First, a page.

Our small budget is "burnt" up each and every year (since 88 till present) fighting wildfire which has gone far beyond disaster proportions. This has left us very short on equipment to combat other types of fire, such as chemical fires associated with the oil industry. We have applied to the Fire Act grant (got the 6 questions, fingers crossed and waiting patiently ) to help replace such essential gear as structural PPE, SCBAs, and to get our hands on a TIC which is great when you want to know how much of a given nasty liquid is still in a tank. We have been responding to these types of incidents with bunker gear that is 10-15 years old and well cooked. Our SCBAs are nearly suicidal. This is not because of lack of care, it is because of lack of funds. Hopefully that will soon change.

                            Which also brings up the vehicle issue. We have a 1000 GMP 1983 Peirce pumper truck with Class A foam and a 1985 International rescue/pumper with Class A foam. Those are our structure trucks, thats it. They are definatly not what is needed at a significant chemical fire.

                            What we do have and make the best of is wildland units, we have 14 brush trucks of varios types. Our most capable of these baja machines are the CAFs units. We have 2 for the county, a light and a Heavy. We are desperatly looking for more. These are the units that put out our chem fires (and in reality more then their fair share of wildfire). They are basicly the only ones that have a chance to control a chemical fire. We have also had good fortune at structure fires with them.

                            So, if you think that fighting chemical fires in 15 year old Bunker gear, SCBAs that like to leave you a bit short on air, and with wildland CAF brush trucks useing Class A foam is a bad idea...

                            I would tend to agree with you!

                            So it seems a FEMA/NFPA group of my peers would also.

                            Its not that we like to live dangerously, we just dont have much choice.

                            On the brite side, there is not a lot we havent tried/learned/perfected with class A compressed air foam.
                            -Brotherhood: I don't know half of you half as well as I should like; and I like less than half of you half as well as you deserve.
                            -Mistakes: It could be that the purpose of you life is to serve as a warning to others.

                            -Adversity: That which does not kill me postpones the inevitable.

                            -Despair: Its always darkest before it goes Pitch Black.

                            Comment


                            • #15
                              Random Thoughts:

                              1) Class B foam simply isn't practical for most departments. The quantity you need to be effective, and the incredibly rare times most departments would see the proper situation, doesn't make it cost effective.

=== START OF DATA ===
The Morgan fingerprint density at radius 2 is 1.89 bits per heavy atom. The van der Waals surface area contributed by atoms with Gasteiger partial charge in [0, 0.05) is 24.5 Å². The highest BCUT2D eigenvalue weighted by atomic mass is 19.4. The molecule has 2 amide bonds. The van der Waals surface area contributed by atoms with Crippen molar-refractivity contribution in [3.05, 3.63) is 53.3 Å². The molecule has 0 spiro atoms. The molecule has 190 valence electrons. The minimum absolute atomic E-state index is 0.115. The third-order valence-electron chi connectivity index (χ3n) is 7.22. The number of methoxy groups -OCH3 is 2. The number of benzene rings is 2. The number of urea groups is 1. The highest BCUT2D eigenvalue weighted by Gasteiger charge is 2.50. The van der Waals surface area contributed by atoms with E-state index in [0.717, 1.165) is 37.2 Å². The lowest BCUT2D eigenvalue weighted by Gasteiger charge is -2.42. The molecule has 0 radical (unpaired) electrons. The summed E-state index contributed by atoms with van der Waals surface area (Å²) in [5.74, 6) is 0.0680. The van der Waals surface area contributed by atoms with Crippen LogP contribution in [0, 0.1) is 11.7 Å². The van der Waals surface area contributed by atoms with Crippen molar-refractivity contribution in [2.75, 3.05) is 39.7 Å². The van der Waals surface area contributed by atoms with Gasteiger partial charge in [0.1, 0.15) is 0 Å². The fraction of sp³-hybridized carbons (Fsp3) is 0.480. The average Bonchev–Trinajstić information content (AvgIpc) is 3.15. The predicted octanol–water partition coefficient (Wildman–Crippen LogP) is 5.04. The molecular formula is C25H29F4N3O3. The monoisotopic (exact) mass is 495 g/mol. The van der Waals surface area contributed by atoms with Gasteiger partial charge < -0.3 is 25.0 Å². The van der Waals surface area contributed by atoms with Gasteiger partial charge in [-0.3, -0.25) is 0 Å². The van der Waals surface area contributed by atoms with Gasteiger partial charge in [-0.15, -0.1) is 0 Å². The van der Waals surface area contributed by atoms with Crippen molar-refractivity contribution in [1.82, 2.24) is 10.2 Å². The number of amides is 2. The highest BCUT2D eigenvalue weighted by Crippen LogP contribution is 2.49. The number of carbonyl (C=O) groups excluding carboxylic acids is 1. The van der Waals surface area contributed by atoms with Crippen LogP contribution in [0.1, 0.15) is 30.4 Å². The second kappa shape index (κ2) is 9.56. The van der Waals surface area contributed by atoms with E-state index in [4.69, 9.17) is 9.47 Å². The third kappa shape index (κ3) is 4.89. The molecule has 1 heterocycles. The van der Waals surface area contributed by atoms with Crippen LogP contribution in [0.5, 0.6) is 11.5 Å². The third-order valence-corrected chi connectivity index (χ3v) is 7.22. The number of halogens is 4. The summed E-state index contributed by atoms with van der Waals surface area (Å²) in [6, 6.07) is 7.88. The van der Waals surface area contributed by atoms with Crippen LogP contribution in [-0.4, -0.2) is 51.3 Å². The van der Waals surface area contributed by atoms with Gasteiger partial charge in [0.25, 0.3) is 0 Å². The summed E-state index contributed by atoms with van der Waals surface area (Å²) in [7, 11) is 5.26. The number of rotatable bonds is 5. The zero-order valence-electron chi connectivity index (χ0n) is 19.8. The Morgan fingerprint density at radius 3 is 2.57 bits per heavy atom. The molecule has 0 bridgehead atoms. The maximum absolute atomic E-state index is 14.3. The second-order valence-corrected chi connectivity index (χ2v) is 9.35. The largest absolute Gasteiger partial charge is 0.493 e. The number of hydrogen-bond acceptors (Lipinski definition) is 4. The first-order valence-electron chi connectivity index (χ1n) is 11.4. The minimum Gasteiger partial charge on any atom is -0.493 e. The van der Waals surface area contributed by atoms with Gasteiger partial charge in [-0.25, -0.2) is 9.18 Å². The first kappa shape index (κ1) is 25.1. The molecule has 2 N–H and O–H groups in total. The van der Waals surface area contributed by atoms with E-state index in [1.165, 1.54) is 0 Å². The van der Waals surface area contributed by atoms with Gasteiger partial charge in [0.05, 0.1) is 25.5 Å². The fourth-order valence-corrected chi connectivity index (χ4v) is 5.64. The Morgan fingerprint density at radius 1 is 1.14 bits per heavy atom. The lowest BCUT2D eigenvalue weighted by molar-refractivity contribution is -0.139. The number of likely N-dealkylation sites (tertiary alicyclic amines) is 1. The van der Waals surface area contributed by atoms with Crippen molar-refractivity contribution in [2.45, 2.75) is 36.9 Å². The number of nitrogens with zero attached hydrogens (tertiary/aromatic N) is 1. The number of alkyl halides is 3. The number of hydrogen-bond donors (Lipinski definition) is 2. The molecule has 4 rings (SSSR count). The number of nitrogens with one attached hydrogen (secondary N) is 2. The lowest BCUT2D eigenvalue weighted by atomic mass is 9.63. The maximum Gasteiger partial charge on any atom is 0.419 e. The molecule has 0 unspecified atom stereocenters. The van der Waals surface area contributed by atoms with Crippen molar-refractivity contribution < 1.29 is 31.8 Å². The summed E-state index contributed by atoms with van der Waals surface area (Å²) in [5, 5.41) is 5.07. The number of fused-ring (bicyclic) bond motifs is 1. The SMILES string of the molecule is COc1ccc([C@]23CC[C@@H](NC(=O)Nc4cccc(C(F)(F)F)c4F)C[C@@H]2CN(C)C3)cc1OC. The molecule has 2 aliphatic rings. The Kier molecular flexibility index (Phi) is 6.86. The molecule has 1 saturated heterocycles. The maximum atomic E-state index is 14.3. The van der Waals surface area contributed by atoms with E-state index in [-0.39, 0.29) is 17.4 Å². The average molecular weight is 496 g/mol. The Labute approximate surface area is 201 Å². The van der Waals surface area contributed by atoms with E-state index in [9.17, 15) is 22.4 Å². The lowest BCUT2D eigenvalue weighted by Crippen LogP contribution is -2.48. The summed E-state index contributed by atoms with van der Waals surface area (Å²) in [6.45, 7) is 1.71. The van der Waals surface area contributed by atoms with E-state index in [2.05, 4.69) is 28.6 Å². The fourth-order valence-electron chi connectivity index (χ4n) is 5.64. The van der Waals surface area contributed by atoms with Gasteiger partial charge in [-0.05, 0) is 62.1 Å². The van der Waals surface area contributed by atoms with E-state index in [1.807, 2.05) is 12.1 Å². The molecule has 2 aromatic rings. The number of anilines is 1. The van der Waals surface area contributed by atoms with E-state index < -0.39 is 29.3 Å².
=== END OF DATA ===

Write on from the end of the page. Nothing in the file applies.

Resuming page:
That said I know there's some departments using Class B in their CAFS systems, but I still like to see the environmental impact statements on that. Class B isn't the evilist thing in the world, but it's still many times worse than Class A, and at least in my state the State DEP has a real dislike of Class B foams.

                              2) Crude oil fires are a much different beast from Gasoline or even Kerosene/Diesel/No. 2 Fuel Oil fires. Crude generally is less volatile than refined fuels, and it tends to be thicker.

                              Heck, going down the refinement scale to industrial (No. 6?) fuel oil and naval fuel oils, there used to be tactics of simply using plain water to froth the oil up to smother itself. If I recall right, that same tactic could be used on crude. Of course today with foam much more readily available, that's the greatly preferred tactic.

                              3) The "vapor barrier" formed by AFFF or other film-forming foams depends on a relatively flat, unpenetrated surface. Heavy grass on the side of the road? Not going to have a film form properly. Just have a tank burning or fuel spilled on an airport tarmack? Yep, AFFF will form a film and suppress vapors that way.

                              I'm sure it varies from area to area, but most rural to suburban areas the usual advise is to let the fire burn, and protect exposures. If you have a special situation, like the fire is exposing steel of a bridge (and that could cause substantial disruption to a lot of people for a long time to replace that bridge), then having a good CAFS system you can use to knock down the fire and form a foam blanket that'll do a fair job of suppressing vapors is a good thing.

                              But even at that, you're gonna need to make sure you can keep re-supplying Class A foam to keep that Class A CAFS blanket in tact. Certainly an easier job than using 3% Class B through aspirating nozzles...but still a challenge if you have a large spill and a long ETA for cleanup crews.
                              IACOJ Canine Officer
                              20/50